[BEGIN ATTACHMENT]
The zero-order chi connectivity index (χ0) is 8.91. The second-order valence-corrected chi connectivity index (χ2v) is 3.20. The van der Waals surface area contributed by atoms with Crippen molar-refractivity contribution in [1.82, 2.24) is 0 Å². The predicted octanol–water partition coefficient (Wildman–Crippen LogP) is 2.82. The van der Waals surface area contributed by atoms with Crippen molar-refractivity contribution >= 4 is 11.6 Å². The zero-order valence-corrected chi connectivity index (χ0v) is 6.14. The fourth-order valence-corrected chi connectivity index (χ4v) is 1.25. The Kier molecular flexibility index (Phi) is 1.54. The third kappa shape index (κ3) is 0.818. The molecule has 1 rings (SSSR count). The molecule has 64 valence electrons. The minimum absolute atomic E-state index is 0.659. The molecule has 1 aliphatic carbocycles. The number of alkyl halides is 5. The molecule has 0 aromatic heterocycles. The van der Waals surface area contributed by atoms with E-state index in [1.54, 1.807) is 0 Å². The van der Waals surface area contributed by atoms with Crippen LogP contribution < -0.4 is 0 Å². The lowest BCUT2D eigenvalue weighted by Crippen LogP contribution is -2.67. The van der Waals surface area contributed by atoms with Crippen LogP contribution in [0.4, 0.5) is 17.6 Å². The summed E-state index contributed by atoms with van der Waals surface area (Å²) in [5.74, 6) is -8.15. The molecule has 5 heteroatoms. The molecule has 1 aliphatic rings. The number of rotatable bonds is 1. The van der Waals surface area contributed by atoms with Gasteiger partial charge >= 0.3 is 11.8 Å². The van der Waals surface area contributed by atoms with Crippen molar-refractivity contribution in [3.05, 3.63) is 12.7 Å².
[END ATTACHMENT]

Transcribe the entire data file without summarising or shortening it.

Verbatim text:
The zero-order chi connectivity index (χ0) is 8.91. The second-order valence-corrected chi connectivity index (χ2v) is 3.20. The van der Waals surface area contributed by atoms with Crippen molar-refractivity contribution in [1.82, 2.24) is 0 Å². The predicted octanol–water partition coefficient (Wildman–Crippen LogP) is 2.82. The van der Waals surface area contributed by atoms with Crippen molar-refractivity contribution >= 4 is 11.6 Å². The zero-order valence-corrected chi connectivity index (χ0v) is 6.14. The fourth-order valence-corrected chi connectivity index (χ4v) is 1.25. The Kier molecular flexibility index (Phi) is 1.54. The third kappa shape index (κ3) is 0.818. The molecule has 1 rings (SSSR count). The molecule has 64 valence electrons. The minimum absolute atomic E-state index is 0.659. The molecule has 1 aliphatic carbocycles. The number of alkyl halides is 5. The molecule has 0 aromatic heterocycles. The van der Waals surface area contributed by atoms with E-state index in [1.54, 1.807) is 0 Å². The van der Waals surface area contributed by atoms with Crippen LogP contribution < -0.4 is 0 Å². The lowest BCUT2D eigenvalue weighted by Crippen LogP contribution is -2.67. The van der Waals surface area contributed by atoms with Crippen LogP contribution in [0.4, 0.5) is 17.6 Å². The summed E-state index contributed by atoms with van der Waals surface area (Å²) in [5.74, 6) is -8.15. The molecule has 5 heteroatoms. The molecule has 1 aliphatic rings. The number of rotatable bonds is 1. The van der Waals surface area contributed by atoms with Gasteiger partial charge >= 0.3 is 11.8 Å². The van der Waals surface area contributed by atoms with Crippen molar-refractivity contribution in [3.05, 3.63) is 12.7 Å².